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Was trawling Boston Review's contest site and found out 2004's winning piece for their annual short story contest is "Intramuros" by Lisa Chipongian. Could there be any other Intramuros in the world, I wondered.

August, 1944. My father sent me to a boys’ school in Manila; he was no longer willing, he said, to let the war interrupt my education. Since large sections of the train tracks leading in and out of Manila had been destroyed, he arranged for me to ride in the back of a delivery truck already headed for the city.

The morning I left was dark and rainy. When I came down to the kitchen, my mother, always up early, was listening to music (piano, a waltz) and looking out the window—at the fine white drizzle; at the yard, drenched with rain; at the small patch of weeds and mud that used to be a garden. In the empty lot beside our house where she raised her pigs, the enormous Poland China named Bea and the huge boar and the piglets—pink and explicit as raw flesh—all stood, dead still, in the steady white drizzle of rain.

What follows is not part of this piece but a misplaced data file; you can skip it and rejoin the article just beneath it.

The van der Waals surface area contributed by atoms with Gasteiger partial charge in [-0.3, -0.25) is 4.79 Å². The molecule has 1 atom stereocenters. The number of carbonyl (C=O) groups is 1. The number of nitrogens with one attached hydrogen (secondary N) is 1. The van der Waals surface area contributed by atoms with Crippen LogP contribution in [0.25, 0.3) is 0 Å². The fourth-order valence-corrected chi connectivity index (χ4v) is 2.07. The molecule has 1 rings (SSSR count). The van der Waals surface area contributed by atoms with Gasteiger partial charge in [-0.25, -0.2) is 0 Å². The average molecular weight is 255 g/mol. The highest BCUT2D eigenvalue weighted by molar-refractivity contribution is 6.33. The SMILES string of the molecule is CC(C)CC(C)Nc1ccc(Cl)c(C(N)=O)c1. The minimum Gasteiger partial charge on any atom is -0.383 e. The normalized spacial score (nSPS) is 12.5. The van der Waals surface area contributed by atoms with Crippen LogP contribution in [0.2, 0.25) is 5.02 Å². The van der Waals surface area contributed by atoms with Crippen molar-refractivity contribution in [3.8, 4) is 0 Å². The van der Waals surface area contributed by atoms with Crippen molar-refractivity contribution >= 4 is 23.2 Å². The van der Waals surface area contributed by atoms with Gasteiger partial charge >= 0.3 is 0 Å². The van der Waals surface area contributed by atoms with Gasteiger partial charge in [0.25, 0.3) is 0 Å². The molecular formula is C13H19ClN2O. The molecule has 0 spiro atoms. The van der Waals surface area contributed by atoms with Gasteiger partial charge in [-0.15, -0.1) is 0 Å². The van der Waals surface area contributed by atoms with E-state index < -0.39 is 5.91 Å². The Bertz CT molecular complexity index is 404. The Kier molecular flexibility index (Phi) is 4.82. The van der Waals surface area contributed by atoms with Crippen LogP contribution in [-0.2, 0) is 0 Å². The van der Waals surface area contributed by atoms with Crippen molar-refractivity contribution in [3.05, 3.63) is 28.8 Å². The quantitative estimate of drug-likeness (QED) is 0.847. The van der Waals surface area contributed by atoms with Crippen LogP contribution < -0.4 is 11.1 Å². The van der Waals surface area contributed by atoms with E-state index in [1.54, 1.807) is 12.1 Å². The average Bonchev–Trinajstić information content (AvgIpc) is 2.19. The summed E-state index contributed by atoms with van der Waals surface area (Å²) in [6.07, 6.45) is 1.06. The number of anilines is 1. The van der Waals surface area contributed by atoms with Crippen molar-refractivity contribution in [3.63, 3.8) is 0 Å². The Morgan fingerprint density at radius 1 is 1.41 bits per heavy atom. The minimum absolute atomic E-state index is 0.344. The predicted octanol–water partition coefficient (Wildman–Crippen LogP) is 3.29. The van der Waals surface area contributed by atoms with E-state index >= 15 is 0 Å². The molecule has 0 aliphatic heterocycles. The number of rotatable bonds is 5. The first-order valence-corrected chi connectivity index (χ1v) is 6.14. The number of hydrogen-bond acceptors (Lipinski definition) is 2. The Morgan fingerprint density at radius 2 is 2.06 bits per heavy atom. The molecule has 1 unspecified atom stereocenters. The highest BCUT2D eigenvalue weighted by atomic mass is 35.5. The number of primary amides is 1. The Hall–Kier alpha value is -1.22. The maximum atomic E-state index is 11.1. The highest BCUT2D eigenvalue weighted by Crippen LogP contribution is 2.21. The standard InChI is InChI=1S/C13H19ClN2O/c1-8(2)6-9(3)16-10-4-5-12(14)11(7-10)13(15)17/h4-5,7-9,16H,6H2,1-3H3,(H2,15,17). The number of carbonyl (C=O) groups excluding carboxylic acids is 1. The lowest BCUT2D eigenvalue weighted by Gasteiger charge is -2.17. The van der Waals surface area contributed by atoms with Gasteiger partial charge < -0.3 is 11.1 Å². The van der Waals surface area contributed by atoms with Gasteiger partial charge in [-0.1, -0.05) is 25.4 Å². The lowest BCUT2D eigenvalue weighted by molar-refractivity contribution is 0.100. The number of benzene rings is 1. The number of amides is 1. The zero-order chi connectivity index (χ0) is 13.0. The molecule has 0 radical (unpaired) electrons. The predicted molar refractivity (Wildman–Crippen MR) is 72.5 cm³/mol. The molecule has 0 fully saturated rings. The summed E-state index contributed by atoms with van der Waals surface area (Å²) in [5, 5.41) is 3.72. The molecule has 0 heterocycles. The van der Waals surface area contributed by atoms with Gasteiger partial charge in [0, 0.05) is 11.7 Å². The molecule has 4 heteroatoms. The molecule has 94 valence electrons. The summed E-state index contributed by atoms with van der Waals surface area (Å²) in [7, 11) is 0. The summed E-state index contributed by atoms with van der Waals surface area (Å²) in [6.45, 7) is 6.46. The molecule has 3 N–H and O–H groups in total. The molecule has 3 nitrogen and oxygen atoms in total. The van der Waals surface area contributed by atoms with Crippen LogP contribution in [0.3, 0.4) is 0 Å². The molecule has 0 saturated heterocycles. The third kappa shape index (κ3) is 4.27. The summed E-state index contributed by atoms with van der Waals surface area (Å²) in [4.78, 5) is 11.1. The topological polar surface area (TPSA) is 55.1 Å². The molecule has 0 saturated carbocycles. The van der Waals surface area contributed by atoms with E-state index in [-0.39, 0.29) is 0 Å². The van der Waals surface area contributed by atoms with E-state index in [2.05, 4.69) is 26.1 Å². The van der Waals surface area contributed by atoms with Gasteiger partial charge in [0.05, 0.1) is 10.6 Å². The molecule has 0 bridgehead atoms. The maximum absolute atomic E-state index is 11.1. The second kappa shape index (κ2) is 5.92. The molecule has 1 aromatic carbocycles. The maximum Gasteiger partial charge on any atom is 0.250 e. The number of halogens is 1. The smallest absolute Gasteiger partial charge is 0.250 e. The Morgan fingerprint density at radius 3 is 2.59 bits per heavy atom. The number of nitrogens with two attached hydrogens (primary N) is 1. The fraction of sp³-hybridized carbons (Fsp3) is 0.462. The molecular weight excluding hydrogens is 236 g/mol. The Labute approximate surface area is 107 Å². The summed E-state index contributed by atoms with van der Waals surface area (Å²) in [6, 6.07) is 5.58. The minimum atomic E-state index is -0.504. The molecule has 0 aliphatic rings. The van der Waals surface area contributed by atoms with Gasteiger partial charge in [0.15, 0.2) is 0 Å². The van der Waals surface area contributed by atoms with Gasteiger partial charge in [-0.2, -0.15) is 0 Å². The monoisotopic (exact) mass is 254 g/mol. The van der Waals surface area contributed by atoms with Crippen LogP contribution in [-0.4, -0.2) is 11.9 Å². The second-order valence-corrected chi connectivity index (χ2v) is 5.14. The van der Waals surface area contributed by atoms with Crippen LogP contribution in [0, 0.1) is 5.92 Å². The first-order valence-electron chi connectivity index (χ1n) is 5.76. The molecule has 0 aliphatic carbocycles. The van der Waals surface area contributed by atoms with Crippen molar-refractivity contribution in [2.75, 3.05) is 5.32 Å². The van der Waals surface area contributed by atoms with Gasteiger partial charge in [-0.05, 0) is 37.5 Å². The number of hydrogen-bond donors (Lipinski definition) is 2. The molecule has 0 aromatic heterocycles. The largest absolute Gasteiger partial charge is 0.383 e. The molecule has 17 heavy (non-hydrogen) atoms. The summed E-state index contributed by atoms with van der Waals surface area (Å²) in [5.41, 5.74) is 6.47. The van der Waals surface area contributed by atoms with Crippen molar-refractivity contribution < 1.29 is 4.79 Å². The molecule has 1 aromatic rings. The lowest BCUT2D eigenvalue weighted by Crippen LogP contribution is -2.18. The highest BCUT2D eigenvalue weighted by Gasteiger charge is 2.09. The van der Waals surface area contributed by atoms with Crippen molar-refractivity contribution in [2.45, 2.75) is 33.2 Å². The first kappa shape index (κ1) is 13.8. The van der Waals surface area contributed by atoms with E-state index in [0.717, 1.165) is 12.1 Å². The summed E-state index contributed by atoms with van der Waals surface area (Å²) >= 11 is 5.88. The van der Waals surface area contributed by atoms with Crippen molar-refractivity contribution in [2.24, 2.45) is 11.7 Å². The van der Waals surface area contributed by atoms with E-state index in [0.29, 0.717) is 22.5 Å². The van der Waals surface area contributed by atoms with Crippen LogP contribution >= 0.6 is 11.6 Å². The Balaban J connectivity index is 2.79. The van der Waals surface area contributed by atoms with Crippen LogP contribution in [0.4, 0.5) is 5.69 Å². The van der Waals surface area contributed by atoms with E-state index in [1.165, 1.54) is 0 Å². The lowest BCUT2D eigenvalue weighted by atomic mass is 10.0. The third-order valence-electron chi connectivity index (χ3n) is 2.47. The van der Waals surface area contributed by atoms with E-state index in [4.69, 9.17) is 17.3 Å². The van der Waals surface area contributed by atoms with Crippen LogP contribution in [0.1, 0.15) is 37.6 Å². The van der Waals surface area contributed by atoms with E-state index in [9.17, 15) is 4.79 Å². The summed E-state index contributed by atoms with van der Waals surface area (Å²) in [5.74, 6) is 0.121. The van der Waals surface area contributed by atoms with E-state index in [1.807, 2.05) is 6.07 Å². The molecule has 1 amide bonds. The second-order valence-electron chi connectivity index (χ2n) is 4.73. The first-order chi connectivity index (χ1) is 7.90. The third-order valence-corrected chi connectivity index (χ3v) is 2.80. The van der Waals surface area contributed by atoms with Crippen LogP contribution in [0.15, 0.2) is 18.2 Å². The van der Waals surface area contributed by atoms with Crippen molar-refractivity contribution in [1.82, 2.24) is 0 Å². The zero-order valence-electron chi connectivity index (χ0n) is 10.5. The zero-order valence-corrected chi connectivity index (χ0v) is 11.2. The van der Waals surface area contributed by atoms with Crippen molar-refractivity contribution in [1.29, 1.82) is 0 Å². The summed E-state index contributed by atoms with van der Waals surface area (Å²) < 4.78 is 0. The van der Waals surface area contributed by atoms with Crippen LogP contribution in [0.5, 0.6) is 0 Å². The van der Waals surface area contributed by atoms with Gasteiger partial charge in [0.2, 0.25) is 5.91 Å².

Was wondering about the author's affiliation with our country. Have yet to read the story, but here's what the judges said:

About Boston Review’s 12th Annual Short-Story Contest

This was a banner year for our contest; we had a strong crop of submissions, and many of the stories (including our winner’s) focused on the travails of childhood and on love affairs gone disastrously, disastrously wrong. Our judge, Edwidge Danticat, was moved to elect our winner because of her “vivid and powerful prose” and because there was no other entry that offered so “wonderful a meditation on childhood.” We on the editorial staff join Ms. Danticat in congratulating Lisa Chipongian. — Junot Díaz

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Best described as a Murakami detox support group, we're all fans of the quirkily brilliant Japanese author, Haruki Murakami, and writing about such things as films we've seen recently and books we're reading (not to mention meandering musings on the man's work, of course) helps us to pass time while waiting for the next book from Haruki-baby.

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